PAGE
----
The lending space is more crowded—and competitive—than ever before. From digital giants like PayPal and Amazon to online lenders like Biz2Credit and Kabbage, technology companies from all corners of the internet are making inroads into small business lending. Add to the mix companies like QuickBooks Capital, Stripe, and Ant Financial, and the line between banking and technology is increasingly blurred. 

So what do these changes mean for credit unions and small banks—and the small businesses that seek loans from them? 

New Partnerships in the Lending Space

This new class of lenders is spreading their reach with two approaches. Some are pursuing bank charters in their own right, while others are partnering with banks to gain a toehold into small business lending. In essence, these lenders are taking one product that has long been associated exclusively with traditional banking institutions and spinning it into a separate arm of their business.  

Understandably, lenders encroaching on territory once dominated by traditional financial institutions have big and small banks, including Chase, a little on edge. While it might seem counterintuitive, the expansion of fintech into lending can actually be a good thing for small banks and credit institutions. In order to understand why, it’s important to know what non-traditional lenders bring to the table. 

The Perks—and Limitations—of the New Lenders 

Non-traditional lenders are nimble, and for business customers with endless to-do lists, digital-first companies that have speed in their DNA are attractive. These lenders also have rich customer data which makes creating pre-approvals easy. Even more, by forming alliances with existing banks, and gaining access to a depository stream, they can be more competitive with their rates. 

And then there’s one more thing: the investors funding joint ventures between banks and technology companies tend to have deep pockets. That makes these lenders less risk averse than, say, a small banking institution with limited cash reserves. In turn, these lenders can cater to business owners who lack the traditional credit qualifiers. OnDeck, for instance, which recently partnered with HBSC and PNC, will loan to businesses that are typically considered too risky by banks.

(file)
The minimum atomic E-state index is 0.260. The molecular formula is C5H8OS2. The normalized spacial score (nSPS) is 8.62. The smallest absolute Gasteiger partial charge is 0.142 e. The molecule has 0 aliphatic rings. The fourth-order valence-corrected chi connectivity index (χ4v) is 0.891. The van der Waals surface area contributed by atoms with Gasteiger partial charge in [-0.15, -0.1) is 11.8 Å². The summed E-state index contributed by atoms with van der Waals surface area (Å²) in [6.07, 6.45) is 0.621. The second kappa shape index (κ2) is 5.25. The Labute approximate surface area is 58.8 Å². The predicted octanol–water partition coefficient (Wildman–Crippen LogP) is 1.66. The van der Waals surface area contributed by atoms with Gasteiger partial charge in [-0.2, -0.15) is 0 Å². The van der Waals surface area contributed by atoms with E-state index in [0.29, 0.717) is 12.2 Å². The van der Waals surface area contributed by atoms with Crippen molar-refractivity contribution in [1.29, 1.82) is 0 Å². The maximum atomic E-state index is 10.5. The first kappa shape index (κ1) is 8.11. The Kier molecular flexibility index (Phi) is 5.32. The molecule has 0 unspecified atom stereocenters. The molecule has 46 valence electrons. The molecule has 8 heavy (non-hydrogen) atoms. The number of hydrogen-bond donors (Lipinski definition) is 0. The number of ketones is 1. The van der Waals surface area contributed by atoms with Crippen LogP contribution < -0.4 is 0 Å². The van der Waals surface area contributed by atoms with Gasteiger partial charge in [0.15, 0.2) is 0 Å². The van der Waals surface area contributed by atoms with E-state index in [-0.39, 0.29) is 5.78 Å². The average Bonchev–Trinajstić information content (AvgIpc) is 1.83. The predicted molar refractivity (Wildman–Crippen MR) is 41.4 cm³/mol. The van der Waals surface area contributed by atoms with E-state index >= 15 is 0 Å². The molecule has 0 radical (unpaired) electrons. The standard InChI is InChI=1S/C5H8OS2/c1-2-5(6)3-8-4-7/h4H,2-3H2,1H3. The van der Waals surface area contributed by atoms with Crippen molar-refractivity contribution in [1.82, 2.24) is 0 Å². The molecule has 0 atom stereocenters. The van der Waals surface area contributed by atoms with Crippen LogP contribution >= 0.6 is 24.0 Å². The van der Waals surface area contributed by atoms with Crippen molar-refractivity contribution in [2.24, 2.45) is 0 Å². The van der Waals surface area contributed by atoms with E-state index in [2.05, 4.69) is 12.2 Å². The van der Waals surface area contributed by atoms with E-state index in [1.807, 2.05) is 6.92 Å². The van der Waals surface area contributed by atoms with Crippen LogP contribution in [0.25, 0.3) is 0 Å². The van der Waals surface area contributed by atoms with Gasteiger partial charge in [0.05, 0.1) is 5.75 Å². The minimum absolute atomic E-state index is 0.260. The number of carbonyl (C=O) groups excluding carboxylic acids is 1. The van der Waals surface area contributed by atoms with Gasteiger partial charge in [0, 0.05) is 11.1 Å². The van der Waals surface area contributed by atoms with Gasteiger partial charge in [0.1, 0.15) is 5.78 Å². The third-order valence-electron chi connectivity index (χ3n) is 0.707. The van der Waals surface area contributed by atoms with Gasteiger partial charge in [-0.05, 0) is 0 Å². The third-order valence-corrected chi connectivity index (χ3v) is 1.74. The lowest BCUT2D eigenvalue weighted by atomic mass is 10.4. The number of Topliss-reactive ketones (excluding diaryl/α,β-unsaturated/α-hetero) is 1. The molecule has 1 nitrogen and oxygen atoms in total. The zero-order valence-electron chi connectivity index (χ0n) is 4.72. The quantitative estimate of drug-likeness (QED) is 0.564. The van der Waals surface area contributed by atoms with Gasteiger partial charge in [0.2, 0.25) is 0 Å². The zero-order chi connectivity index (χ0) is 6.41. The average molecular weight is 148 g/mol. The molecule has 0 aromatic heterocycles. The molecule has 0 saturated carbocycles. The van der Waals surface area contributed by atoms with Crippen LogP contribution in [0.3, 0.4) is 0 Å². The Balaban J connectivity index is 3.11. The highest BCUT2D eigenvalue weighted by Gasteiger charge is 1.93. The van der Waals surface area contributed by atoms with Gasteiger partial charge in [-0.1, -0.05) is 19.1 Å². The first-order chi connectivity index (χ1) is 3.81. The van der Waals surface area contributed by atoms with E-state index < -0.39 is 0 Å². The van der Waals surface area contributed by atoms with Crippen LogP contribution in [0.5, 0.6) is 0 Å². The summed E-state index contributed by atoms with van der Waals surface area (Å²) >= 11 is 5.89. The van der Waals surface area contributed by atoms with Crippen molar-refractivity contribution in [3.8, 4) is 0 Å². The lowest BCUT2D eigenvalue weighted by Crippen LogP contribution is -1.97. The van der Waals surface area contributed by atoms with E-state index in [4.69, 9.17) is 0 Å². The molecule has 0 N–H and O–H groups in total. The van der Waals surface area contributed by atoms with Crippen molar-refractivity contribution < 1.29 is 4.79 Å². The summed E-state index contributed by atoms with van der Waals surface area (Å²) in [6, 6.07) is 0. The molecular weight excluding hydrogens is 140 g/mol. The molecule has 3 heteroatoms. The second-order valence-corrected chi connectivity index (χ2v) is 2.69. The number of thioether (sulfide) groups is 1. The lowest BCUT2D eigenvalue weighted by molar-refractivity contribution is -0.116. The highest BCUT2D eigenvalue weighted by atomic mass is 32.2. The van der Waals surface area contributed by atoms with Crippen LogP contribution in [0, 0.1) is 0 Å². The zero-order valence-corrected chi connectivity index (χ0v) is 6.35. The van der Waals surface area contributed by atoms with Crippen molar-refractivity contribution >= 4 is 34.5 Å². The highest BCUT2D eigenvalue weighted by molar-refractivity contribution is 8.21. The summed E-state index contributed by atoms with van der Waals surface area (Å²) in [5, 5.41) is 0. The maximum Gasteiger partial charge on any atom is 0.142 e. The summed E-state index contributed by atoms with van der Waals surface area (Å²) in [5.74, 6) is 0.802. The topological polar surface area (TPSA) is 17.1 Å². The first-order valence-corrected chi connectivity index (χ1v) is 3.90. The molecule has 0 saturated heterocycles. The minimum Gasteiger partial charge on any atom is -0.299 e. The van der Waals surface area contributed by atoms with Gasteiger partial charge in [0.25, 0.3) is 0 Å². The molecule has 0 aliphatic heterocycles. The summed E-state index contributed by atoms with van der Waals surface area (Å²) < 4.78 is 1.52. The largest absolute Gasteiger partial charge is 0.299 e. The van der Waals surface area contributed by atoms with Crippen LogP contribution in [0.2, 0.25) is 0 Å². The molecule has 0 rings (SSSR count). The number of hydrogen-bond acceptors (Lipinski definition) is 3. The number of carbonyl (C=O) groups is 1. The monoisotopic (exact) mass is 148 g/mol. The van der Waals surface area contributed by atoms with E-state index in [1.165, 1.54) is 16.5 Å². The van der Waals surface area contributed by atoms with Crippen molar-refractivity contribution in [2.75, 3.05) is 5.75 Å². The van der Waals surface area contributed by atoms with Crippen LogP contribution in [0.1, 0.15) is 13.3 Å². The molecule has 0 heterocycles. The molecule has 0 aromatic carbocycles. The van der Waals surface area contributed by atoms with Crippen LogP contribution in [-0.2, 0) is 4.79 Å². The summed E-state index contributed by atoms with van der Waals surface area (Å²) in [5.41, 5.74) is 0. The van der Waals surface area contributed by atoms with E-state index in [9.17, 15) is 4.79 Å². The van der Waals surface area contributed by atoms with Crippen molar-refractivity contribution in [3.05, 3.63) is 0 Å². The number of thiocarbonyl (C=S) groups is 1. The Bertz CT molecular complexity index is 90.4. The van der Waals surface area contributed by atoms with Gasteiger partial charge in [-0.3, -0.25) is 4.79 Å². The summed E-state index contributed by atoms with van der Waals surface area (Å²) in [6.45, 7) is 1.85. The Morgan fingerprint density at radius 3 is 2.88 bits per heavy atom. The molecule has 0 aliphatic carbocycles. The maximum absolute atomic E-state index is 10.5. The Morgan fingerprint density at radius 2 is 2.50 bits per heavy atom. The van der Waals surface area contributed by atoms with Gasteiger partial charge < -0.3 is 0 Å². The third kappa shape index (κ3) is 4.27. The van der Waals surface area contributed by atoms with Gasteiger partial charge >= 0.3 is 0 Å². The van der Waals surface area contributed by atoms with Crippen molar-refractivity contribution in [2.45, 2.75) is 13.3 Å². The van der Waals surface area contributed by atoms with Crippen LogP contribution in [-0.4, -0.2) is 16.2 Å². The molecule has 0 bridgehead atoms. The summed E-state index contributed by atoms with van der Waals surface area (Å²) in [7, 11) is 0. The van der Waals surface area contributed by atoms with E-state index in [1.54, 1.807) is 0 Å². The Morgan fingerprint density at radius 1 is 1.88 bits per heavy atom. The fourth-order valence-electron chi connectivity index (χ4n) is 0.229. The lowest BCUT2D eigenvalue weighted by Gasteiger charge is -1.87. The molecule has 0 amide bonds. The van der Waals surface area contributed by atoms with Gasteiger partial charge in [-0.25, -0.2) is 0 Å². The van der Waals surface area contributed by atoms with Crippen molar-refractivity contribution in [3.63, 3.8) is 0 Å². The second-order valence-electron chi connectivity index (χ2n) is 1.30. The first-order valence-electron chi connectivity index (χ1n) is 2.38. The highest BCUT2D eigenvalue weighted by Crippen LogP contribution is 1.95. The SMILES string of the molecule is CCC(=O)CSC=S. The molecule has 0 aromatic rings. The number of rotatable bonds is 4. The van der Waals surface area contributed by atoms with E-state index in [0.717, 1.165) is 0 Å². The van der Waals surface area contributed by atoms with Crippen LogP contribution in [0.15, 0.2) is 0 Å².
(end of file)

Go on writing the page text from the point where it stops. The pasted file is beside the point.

Despite these benefits, traditional small banks still have a critical edge in the lending space. They’re experienced and tend to have deep ties within their communities. Tech companies aren’t going to have the deep knowledge of a community or local loyalties that many small lending institutions do. 

But small banks and credit unions won’t be able to maintain their edge for long. Here’s how you can stay competitive in 2021: 

  • Get tech savvy: In 2020, the pandemic accelerated the shift toward online banking. In 2021, digitized lending is a key part of the banking landscape. Technology that accelerates and streamlines the loan application process—all from the simplicity of a smartphone—and allows lending institutions to scale up by originating more loans in less time is a must. Digitized workflows help save time while eliminating costly manual processes. Combined with secure, automated two-way communication tools that allow applicants to upload all documents directly to their application portal, these two tech tools can help smaller lending institutions stay competitive in a rapidly shifting marketplace. If your lending institution hasn’t already adopted an end-to-end digital application solution, put it at the top of your priority list.

  • Leverage existing relationships: While big banks and digital giants have large existing customer bases, they tend to be more impersonal. Conversely, business owners have walked into your branches and held face-to-face conversations with your staff. They’ve shaken hands with your lending institution’s employees and know their names. If a potential business customer already has an existing savings or checking account, all the better, as the connections built through existing depository operations are the foundation of a lending relationship.

  • Highlight low rates: Small banks and credit unions have historically had the advantage of lower lending rates because of their depository relationships and they’re poised to take advantage of them. In addition, community banks and credit unions can offer discounts when they bundle products — and for business owners who have strong credit, a small lending institution may still offer the most competitive loan terms.

  • Invest in your community. While small banks with limited cash reserves often don’t want to take a chance on small businesses, remember your responsibility to small businesses under the Community Reinvestment Act, which extends beyond PPP. In the long-term, it solidifies your local standing when you meet the credit needs of business in the communities where you operate.   

All banks, large and small, need to prepare for a globalized lending landscape. With the right moves in 2021, the new online lenders don’t have to be an existential threat to community banks and credit unions. New, accessible, easy-to-implement technology solutions can keep you ahead of the curve and in a competitive stance.